Duchess of Cornwall pays tribute to Prince Philip with a diamond brooch from his former regiment as she supports Prince Charles at St George’s Chapel
- The Duchess of Cornwall, 73, paid tribute to the Duke of Edinburgh with her choice of brooch
- Camilla wore the Silver Bugle of The Rifles, of which Prince Philip was Colonel-in-Chief until July last year
- The Duke of Edinburgh transferred the title to Camilla in a socially distanced ceremony last summer
Camilla wore the silver Bugle Horn brooch of The Rifles on her black coat as she accompanied her husband Prince Charles to Prince Philip’s funeral at St George’s Chapel today.
Camilla was gifted the brooch last year after Prince Philip transferred the historic military title of Colonel-in-Chief of the infantry regiment The Rifles to her in July.
Meanwhile the Queen brought out the diamond Richmond Brooch, which she inherited from her grandmother Queen Mary.
The Duchess of Cornwall has paid tribute to her father-in-law the Duke of Edinburgh by wearing the commemorative brooch of the regiment he was associated with for 70 years
Camilla wore the silver Bugle Horn brooch of The Rifles on her black coat as she accompanied her husband Prince Charles to Prince Philip’s funeral at St George’s Chapel today (left). Right, receiving the brooch in November last year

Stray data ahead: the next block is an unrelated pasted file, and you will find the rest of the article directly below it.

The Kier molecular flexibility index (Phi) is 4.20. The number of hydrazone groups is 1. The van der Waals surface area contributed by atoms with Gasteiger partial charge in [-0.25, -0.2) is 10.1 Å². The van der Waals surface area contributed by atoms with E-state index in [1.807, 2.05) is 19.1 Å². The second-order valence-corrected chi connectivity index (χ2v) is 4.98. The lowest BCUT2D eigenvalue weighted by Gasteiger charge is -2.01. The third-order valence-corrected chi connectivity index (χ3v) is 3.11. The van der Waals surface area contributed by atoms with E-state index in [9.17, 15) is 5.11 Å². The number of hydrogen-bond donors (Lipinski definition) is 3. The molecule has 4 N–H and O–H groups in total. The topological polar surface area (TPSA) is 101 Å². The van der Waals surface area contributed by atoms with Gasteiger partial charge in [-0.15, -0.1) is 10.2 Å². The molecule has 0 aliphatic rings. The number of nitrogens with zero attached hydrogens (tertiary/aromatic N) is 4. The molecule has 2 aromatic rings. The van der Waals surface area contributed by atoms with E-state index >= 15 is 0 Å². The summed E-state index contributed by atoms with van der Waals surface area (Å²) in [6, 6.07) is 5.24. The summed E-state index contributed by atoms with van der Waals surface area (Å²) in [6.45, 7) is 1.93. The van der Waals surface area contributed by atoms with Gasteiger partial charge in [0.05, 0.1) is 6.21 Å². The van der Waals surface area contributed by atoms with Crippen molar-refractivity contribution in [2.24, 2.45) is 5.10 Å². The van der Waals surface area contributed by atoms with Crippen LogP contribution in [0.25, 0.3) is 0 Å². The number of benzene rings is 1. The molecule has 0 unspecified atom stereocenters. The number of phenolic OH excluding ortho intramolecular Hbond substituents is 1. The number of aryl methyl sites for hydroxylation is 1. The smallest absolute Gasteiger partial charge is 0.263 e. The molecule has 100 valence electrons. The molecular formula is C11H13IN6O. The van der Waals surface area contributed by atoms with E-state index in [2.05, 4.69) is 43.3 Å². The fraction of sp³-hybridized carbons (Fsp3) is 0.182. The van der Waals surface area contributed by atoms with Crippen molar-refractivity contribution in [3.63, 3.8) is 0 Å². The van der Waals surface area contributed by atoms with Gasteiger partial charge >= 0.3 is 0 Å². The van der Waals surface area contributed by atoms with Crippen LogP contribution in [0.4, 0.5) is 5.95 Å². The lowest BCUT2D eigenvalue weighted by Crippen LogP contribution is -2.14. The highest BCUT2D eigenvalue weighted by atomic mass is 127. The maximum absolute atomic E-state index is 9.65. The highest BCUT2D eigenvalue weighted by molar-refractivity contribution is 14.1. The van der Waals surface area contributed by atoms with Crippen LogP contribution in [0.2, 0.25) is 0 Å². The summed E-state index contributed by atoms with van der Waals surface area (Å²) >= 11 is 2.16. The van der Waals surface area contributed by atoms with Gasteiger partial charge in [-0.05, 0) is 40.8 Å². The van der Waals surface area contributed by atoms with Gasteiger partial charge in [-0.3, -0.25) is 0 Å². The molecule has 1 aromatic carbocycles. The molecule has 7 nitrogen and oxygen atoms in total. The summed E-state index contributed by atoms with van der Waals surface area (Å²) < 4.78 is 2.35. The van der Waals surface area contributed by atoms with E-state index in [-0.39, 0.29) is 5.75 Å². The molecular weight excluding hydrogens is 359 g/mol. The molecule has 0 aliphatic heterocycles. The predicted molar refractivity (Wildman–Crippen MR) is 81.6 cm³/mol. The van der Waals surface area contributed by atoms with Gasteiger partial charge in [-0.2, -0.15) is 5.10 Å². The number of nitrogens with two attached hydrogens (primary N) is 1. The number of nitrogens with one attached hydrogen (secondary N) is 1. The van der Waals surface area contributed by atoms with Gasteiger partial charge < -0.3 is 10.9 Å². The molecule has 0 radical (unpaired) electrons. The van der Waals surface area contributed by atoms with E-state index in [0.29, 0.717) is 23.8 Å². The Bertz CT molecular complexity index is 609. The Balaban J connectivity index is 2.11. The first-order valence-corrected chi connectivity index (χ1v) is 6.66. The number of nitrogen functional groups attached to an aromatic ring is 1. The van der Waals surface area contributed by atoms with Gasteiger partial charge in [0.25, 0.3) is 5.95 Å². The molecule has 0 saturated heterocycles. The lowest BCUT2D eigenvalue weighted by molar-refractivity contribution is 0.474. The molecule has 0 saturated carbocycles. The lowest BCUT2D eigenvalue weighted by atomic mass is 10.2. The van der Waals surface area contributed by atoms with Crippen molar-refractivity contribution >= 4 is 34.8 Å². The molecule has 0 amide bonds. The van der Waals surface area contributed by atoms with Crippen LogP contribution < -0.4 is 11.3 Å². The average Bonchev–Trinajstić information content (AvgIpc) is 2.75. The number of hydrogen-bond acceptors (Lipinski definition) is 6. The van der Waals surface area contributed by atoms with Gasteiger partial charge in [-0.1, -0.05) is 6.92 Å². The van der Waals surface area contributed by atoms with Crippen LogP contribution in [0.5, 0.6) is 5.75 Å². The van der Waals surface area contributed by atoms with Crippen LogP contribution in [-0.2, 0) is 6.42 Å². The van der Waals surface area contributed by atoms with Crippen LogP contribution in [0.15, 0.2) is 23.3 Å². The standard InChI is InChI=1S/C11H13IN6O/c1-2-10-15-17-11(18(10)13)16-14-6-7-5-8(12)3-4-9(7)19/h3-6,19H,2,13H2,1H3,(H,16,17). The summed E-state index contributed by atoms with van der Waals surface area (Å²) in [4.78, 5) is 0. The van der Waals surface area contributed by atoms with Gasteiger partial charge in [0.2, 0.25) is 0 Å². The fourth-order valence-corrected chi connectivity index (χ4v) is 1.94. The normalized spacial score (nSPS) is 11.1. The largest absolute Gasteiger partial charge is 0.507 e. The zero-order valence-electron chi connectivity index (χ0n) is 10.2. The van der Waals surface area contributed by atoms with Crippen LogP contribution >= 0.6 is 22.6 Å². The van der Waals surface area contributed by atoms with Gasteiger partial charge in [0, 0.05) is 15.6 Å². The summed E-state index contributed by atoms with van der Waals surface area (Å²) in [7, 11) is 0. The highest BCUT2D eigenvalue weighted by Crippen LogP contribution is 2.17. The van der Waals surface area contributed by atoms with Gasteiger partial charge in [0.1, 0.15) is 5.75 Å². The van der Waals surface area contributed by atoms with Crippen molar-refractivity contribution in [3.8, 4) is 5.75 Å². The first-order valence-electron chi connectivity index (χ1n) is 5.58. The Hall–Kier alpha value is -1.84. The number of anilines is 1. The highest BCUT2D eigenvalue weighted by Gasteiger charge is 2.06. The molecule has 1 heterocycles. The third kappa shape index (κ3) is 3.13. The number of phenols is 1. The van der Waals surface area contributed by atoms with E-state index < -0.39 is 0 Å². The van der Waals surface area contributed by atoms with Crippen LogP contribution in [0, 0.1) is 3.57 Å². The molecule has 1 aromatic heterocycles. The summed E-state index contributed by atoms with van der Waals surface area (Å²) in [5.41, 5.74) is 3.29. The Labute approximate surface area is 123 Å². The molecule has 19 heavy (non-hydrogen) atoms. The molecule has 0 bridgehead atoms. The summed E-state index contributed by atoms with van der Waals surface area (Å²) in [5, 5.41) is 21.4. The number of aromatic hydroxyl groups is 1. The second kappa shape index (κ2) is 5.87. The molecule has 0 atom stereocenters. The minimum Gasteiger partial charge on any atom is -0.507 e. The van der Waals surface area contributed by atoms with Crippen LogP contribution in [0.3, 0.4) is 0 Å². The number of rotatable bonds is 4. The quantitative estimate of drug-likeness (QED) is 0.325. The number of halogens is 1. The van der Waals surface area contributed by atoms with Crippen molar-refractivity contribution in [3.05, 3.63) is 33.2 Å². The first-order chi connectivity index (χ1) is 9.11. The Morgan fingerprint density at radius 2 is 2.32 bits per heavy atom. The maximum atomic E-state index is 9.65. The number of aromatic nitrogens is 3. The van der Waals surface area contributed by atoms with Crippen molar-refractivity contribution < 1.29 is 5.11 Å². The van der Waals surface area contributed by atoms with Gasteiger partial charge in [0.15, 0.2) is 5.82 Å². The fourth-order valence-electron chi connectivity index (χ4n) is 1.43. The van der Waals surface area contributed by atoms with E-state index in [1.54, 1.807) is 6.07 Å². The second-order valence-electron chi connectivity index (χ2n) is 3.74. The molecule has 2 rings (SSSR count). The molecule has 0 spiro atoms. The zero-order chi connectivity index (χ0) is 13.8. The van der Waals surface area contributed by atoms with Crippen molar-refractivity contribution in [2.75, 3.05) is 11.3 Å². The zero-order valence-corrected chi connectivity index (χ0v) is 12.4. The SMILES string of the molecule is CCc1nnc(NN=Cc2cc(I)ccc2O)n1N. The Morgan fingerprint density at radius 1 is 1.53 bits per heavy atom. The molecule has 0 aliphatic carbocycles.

The Queen brought out the diamond Richmond Brooch, which she inherited from her grandmother Queen Mary
The brooch, a present from the town of Richmond for her 1893 wedding to the future King George V, is comprised of diamonds set in silver and gold in a scrolling design surrounding a central pearl, with a pearl and diamond pendant hanging below.
It is a flexible jewel – the central pearl and pearl pendant are detachable – and today the Queen chose to leave it off.
The Duchess of Cornwall’s choice of brooch is a subtle and fitting way to honour her father-in-law’s service.
The Duke of Edinburgh had been closely associated with The Rifles and its earlier regiments for almost 70 years.
The Duke of Edinburgh transferred his role as Colonel-in-Chief of The Rifles to the Duchess of Cornwall in a socially-distanced ceremony.
The Duchess of Cornwall, who arrived at the chapel alone, was dignified in a black dress as she waited for the coffin to arrive
The Duchess of Cornwall stepping out of the car at St George’s Chapel ahead of the Duke of Edinburgh’s funeral
Prince Philip remained in isolation at Windsor Castle while the Duchess of Cornwall was at Highgrove.
The Duke of Edinburgh was formally thanked for his 67 years of support and service to The Rifles, and their forming and antecedent regiments.
The Duchess of Cornwall made her first visit to The Rifles headquarters in September.
The Rifles were formed in February 2007, following the merger of four celebrated infantry Regiments – The Devonshire and Dorset Light Infantry; The Light Infantry; The Royal Gloucestershire, Berkshire and Wiltshire Light Infantry; and The Royal Green Jackets.
Forged during the campaigns of Iraq and Afghanistan, they are now the largest infantry regiment in the British Army. Their motto is: ‘Swift and Bold.’